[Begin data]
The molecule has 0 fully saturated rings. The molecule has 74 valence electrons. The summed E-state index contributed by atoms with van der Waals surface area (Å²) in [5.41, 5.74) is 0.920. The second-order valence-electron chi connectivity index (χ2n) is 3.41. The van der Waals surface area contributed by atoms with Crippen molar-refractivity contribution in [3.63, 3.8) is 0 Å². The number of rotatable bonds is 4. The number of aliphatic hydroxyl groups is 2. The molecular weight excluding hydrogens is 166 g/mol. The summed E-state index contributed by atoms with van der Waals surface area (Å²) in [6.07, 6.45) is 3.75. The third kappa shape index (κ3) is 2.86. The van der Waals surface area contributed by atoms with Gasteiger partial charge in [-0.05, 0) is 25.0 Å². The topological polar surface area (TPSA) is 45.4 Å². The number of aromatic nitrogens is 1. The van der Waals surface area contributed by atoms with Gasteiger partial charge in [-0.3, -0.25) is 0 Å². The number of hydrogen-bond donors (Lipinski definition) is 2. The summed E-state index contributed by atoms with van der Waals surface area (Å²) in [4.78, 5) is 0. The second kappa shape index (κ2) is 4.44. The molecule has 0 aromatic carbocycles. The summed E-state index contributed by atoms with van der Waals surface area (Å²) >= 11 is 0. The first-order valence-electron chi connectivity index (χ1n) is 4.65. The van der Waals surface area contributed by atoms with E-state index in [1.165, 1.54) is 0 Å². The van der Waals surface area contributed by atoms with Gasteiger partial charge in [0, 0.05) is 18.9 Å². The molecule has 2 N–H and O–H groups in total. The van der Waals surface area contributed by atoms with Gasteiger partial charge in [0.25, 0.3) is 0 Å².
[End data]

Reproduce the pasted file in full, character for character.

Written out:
The molecule has 0 fully saturated rings. The molecule has 74 valence electrons. The summed E-state index contributed by atoms with van der Waals surface area (Å²) in [5.41, 5.74) is 0.920. The second-order valence-electron chi connectivity index (χ2n) is 3.41. The van der Waals surface area contributed by atoms with Crippen molar-refractivity contribution in [3.63, 3.8) is 0 Å². The number of rotatable bonds is 4. The number of aliphatic hydroxyl groups is 2. The molecular weight excluding hydrogens is 166 g/mol. The summed E-state index contributed by atoms with van der Waals surface area (Å²) in [6.07, 6.45) is 3.75. The third kappa shape index (κ3) is 2.86. The van der Waals surface area contributed by atoms with Gasteiger partial charge in [-0.05, 0) is 25.0 Å². The topological polar surface area (TPSA) is 45.4 Å². The number of aromatic nitrogens is 1. The van der Waals surface area contributed by atoms with Gasteiger partial charge in [-0.3, -0.25) is 0 Å². The number of hydrogen-bond donors (Lipinski definition) is 2. The summed E-state index contributed by atoms with van der Waals surface area (Å²) in [4.78, 5) is 0. The second kappa shape index (κ2) is 4.44. The molecule has 0 aromatic carbocycles. The summed E-state index contributed by atoms with van der Waals surface area (Å²) >= 11 is 0. The first-order valence-electron chi connectivity index (χ1n) is 4.65. The van der Waals surface area contributed by atoms with E-state index in [1.165, 1.54) is 0 Å². The van der Waals surface area contributed by atoms with Gasteiger partial charge in [0, 0.05) is 18.9 Å². The molecule has 2 N–H and O–H groups in total. The van der Waals surface area contributed by atoms with Gasteiger partial charge in [0.25, 0.3) is 0 Å².